Office.onReady() is an asynchronous method that returns a Promise object while it checks to see if the Office.js library is fully loaded.
When, and only when, the library is loaded, it resolves the Promise as an object.
That object specifies the Office host application with an Office.HostType enum value and the platform with an Office.PlatformType enum value.
If the library is already loaded when Office.onReady() is called, then the Promise resolves immediately.
One way to call Office.onReady() is to pass it a callback method

Office.onReady(function(info) { 
    if ( === Office.HostType.Excel) {
        // Do Excel-specific initialization (for example, make add-in task pane's
        // appearance compatible with Excel "green").
    if (info.platform === Office.PlatformType.PC) {
        // Make minor layout changes in the task pane.
    console.log(`Office.js is now ready in ${} on ${info.platform}`);

Instead of passing a callback you could chain a then() method to the Office.onReady()

    .then(function() {
        if (!Office.context.requirements.isSetSupported('ExcelApi', '1.7')) {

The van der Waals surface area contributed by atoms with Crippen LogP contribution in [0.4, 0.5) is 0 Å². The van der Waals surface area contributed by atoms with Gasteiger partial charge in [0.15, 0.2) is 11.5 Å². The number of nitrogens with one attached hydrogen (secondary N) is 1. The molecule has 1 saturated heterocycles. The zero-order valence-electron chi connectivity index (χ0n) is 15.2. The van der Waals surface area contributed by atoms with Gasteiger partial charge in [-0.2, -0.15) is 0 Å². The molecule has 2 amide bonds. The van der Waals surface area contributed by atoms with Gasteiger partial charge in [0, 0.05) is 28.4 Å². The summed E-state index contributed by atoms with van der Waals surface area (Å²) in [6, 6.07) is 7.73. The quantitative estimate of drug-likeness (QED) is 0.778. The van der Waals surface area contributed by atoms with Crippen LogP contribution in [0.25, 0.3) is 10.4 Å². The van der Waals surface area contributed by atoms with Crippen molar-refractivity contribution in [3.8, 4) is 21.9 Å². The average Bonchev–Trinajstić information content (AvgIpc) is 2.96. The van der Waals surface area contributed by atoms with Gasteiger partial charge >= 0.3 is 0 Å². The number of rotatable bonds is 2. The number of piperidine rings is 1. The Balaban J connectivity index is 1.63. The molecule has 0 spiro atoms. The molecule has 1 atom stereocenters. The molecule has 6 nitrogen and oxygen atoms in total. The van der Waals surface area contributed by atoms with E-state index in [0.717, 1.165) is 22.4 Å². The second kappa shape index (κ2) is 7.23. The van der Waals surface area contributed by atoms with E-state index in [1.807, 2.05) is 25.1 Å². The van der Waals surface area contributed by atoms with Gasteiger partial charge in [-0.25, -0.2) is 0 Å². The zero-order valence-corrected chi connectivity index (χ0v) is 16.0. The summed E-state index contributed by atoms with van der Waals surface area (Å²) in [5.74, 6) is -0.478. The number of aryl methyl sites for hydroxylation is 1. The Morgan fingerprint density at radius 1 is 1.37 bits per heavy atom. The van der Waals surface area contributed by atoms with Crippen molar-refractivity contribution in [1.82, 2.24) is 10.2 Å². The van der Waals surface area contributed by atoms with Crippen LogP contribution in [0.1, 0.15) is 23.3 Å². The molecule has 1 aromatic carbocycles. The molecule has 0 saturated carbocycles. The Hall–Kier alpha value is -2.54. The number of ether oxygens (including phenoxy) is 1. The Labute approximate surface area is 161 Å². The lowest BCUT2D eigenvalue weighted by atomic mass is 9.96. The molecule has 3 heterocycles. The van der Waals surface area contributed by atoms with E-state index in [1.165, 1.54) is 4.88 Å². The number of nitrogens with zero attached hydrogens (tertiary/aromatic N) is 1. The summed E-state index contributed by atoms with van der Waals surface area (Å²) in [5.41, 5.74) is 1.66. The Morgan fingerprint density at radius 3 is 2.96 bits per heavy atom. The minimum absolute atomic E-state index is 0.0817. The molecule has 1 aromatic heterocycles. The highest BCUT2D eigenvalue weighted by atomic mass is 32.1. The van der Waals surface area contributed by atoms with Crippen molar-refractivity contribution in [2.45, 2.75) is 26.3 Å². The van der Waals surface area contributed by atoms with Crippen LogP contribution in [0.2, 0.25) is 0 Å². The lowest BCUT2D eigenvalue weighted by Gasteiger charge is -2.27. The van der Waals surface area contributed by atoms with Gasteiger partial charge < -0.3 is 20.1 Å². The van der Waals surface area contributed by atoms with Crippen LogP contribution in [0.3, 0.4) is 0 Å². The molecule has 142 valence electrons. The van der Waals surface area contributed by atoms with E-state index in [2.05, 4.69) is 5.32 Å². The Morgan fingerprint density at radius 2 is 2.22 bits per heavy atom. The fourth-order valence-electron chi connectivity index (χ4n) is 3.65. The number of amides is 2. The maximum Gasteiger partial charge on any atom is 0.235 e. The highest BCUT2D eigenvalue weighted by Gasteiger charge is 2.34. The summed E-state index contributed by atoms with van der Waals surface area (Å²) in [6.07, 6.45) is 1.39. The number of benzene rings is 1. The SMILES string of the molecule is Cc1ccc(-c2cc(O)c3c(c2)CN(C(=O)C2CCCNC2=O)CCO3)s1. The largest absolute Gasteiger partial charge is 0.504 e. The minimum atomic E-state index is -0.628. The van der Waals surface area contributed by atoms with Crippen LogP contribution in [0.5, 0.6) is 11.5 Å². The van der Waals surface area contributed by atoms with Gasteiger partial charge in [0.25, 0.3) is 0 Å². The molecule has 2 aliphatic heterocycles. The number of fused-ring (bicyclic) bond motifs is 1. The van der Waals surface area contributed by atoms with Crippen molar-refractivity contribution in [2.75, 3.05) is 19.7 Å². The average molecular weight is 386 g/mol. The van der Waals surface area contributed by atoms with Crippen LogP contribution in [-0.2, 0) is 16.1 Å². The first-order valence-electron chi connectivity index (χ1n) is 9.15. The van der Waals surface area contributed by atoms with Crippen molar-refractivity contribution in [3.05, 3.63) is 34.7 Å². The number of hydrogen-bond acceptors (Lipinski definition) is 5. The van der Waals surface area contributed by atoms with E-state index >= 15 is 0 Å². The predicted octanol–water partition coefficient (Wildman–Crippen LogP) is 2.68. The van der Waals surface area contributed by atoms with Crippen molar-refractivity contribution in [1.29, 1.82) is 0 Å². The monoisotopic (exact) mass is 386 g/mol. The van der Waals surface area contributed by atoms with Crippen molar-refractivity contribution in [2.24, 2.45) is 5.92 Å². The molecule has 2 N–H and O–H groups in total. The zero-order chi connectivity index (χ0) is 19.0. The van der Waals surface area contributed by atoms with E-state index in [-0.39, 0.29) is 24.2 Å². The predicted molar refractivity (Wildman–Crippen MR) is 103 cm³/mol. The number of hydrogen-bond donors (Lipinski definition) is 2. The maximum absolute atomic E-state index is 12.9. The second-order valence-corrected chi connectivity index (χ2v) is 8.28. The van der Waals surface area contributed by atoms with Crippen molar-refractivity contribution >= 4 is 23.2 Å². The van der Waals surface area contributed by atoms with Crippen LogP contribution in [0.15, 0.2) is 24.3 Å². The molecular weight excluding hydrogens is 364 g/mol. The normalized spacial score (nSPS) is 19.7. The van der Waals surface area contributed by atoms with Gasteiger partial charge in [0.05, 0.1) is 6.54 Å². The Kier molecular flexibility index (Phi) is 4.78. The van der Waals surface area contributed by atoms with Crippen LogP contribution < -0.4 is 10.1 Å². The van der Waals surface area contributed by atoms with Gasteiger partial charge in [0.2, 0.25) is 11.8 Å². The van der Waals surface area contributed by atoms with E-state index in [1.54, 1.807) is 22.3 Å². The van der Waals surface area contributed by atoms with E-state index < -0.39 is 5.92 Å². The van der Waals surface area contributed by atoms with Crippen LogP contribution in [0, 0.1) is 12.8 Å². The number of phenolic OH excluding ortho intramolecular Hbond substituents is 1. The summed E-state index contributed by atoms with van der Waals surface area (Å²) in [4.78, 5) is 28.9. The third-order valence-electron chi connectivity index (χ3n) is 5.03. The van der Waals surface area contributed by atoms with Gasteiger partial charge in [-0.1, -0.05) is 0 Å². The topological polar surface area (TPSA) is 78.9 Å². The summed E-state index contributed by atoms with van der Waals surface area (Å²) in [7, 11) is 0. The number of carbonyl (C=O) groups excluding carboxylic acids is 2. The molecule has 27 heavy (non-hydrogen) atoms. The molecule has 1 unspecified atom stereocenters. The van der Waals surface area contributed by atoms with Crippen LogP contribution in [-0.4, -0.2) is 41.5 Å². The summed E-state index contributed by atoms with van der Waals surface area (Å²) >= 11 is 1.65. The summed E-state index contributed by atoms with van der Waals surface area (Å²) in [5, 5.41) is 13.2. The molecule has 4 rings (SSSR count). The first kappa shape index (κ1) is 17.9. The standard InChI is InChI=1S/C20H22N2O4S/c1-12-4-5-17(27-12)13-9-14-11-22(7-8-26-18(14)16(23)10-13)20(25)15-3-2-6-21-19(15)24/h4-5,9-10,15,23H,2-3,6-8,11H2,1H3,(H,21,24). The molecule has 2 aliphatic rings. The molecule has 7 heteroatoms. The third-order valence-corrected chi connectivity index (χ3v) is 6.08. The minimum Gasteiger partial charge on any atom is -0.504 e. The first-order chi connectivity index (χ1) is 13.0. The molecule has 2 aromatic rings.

console.log("Sorry, this add-in only works with newer versions of Excel.");

The equivalent written in TypeScript would be

(async () => { 
    await Office.onReady();
    if (!Office.context.requirements.isSetSupported('ExcelApi', '1.7')) {
        console.log("Sorry, this add-in only works with newer versions of Excel.");

If you are using additional JavaScript frameworks that include their own initialization handler or tests, these should be usually be placed within the response to Office.onReady().
For example, JQuery's $(document).ready() function would be referenced as follows:

Office.onReady(function() { 
    // Office is ready
    $(document).ready(function () {
        // The document is ready


There are exceptions to this practice.
For example, suppose you want to open your add-in in a browser (instead of sideload it in an Office host) in order to debug your UI with browser tools. Since Office.js won't load in the browser, onReady won't run and the $(document).ready won't run if it's called inside the Office onReady.
Another exception: you want a progress indicator to appear in the task pane while the add-in is loading. In this scenario, your code should call the jQuery ready and use it's callback to render the progress indicator. Then the Office onReady's callback can replace the progress indicator with the final UI.

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